Tuesday, March 4, 2008

Generation "Y the bad rep"

(This was written as an assignment for my Writing for the Media class)

Our generation, Generation “Y” or “Millennials” as we are called, is constantly being criticized for our work ethic and contribution to today’s economy. We are considered spoiled because we have things that our parents didn’t. We have cell phones, iPods, laptops, and a world at our fingertips called the Internet. We are able to search for information about any topic we want, and we get results almost instantly. My question is, what’s so bad about this? With each generation, times change. The work ethics of our grandparents are much different than those of our parents, and in turn, are much different than ours. Our generation is receiving a bad reputation based on the fact that times are changing, not on the fact that we aren’t as smart or as motivated as our parents.

This issue has been brought to my attention multiple times, but I first really noticed in when I watched the 60 Minutes report on Millennials. At first, I was interested in what the people on the show had to say, then I started getting frustrated. The people reporting on the show were attacking our generation, the things that they said were hurtful and one sided. One woman even said “who couldn’t be happy in a world where there’s no failure.” They claim that we haven’t held jobs because we are too lazy and because “mowing lawns won’t get you in to Harvard.” And they’re right, certain summer jobs won’t get us in to Harvard, which is why we spend our time doing other things that will benefit our education later in life. Getting in to college is much harder now than it was in the past, we are expected to know everything and to be able to do much more than our parent’s generation. Our grades need to be better, our SAT scores need to be higher, and we need many more extracurricular activities in order to even have our applications read. At least we aren’t claiming work is too hard and giving up.

Older generations blame us for the changing work force. But is that necessarily a bad thing? When I was living at home, I watched my parents come home from work every night, completely stressed about their job. Now that our generation is entering the work force, the office is changing. Two Millennials who were interviewed on the 60 Minutes documentary said “we definitely put lifestyle and friends before work.” Wouldn’t you rather work in a friendly office than an uptight one? An article titled “Motivating and Retaining Employees” printed in Malaysia talked about ways to keep employees of the Millennial generation happy. A few of their points were for the employers to take an active interest in the employees, use positive reinforcement, and to be honest and “candid with everyone.” There’s nothing like positive reinforcement to encourage us to do our best. If you are happy and friendly about the outcome, we are more likely to continue to do better in the future.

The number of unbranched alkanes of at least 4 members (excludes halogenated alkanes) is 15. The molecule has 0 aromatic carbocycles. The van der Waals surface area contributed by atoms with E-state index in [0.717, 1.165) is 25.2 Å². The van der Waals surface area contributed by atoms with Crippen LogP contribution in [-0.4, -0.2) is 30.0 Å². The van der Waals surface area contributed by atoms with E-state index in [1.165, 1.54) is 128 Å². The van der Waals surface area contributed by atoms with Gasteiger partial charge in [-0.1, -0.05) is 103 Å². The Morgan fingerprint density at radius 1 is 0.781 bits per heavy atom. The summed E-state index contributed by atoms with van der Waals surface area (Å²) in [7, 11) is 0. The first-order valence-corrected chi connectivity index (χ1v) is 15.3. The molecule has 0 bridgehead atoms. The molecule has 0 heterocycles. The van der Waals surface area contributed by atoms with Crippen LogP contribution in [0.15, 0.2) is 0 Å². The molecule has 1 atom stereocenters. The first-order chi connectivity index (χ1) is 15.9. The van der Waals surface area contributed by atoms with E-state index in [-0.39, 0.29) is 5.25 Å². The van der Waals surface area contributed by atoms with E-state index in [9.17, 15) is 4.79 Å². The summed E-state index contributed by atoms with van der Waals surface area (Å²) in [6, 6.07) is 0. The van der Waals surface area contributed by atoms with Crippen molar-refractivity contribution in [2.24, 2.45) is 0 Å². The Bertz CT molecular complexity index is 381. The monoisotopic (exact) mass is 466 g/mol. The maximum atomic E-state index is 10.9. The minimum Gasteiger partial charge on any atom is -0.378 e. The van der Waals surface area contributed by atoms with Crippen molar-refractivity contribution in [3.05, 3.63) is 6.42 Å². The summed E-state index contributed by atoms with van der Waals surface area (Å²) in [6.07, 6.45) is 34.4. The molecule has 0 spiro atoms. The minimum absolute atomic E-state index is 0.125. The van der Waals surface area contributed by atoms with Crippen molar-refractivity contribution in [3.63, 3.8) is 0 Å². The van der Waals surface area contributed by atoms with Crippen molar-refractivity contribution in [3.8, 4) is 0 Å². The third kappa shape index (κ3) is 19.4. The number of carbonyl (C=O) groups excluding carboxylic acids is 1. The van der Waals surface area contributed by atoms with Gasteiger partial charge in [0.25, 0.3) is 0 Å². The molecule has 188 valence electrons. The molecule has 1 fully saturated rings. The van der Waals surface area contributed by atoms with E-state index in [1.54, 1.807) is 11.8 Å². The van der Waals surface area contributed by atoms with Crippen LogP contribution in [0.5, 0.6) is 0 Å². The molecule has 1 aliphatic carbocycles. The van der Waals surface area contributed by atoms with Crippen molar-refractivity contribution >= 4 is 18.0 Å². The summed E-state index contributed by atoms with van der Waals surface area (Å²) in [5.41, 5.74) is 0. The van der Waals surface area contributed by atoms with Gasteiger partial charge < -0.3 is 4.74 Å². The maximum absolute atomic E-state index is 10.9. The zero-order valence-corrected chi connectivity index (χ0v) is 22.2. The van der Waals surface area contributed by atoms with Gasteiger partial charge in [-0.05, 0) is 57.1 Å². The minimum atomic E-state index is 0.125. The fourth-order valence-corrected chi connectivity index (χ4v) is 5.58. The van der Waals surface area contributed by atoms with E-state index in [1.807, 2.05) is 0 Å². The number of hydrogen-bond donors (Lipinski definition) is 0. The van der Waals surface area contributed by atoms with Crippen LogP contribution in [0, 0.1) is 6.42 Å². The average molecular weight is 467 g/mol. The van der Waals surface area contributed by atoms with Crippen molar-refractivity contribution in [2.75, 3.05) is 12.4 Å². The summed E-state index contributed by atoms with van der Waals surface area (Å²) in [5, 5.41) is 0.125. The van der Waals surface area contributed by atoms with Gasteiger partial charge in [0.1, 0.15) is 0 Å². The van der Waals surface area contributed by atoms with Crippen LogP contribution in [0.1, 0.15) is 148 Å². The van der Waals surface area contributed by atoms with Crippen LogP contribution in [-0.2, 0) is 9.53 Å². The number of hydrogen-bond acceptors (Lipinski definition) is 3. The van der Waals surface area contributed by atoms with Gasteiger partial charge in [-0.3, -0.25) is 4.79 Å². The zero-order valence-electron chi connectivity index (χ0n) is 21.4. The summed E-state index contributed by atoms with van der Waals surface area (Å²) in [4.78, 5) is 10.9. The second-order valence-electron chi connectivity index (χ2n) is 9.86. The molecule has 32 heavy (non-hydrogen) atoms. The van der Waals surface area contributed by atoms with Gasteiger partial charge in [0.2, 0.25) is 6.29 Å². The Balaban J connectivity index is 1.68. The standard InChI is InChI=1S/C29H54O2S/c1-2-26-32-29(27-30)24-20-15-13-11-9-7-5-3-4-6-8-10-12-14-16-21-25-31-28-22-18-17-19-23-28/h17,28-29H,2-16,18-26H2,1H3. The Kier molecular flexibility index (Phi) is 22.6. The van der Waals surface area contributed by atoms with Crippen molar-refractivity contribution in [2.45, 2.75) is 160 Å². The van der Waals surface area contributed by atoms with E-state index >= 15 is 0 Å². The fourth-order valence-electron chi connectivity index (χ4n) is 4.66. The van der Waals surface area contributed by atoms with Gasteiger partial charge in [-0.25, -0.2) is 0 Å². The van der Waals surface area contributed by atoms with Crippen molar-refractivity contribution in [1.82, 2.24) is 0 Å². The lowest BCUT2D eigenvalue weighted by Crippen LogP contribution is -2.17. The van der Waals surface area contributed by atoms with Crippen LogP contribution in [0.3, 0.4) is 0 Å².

There is so much emphasis in our day in age on health issues, high blood pressure, stress. Our generation is bringing a less stressful and friendlier approach to the workforce. In an article titled “Working practices – Bite-sized generation” by Robert Gray, he says that some companies are being held back by executives who aren’t prepared to adapt to new practices and technology. Lucky for them, they’ve got our generation around to help them with the new tech stuff. We’ve grown up with new technology advances so we know how to deal with the changes that could potentially harm the company if not dealt with. Surprise, maybe we aren’t awful to have around the workplace.

Times change with each generation, maybe its not awful that we are taking a more relaxed approach to the more uptight areas in our working class.

Thursday, February 28, 2008

I never thought I'd say this...

(This was written as an assignment for my Writing for the Media class)

I knew that college was going to be tough, but I never knew it was going to be this tough. Throughout high school, I was the girl who was naturally smart but didn't apply herself. My mom always pushed me to do better. She'd always tell me to take more AP classes, and she was never satisfied when I got a low grade on a test or paper. I always thought that as just her being disappointed in me. After all, both my parents went to Ivy League schools, and my mom never got a B until college. Those are some tough shoes to fill.

Looking back, though, I’m thinking that maybe my mom was right. Actually, I know she was right. Yesterday, I had an epiphany about my life as a college student. I realized that I spend most of my time sitting in a desk chair in front of my laptop. Part of this comes from the fact that my 11x13 dorm room houses three 19-year-old girls and there's no where else to sit, or that Facebook is such a compelling distraction. The main reason, though, that I sit in front of my computer, is the fact that my workload is more than I’ve ever had before. Or at least more than I ever realized I had.

Yesterday, I realized that if I’d had the same study habits I do now back in high school, my grades would have been completely different. I always fought the system, thinking that my 3.8 cumulative GPA was good enough and that I couldn’t do any better. What I didn’t realize was that I was just being lazy. I didn’t study for tests the way I do now. I didn’t spend the time on my papers, math problems, and science homework that I do now. That was my major downfall in high school, my unwillingness to study.

I used to resent my parents for being disappointed in me for my grades. Or for saying, “come on, you can do better!” I never believed them. Even though I ended up at a great university, I still wish I had done better.

I never thought I’d say this, but I wish I had listened to my mom more. She was right.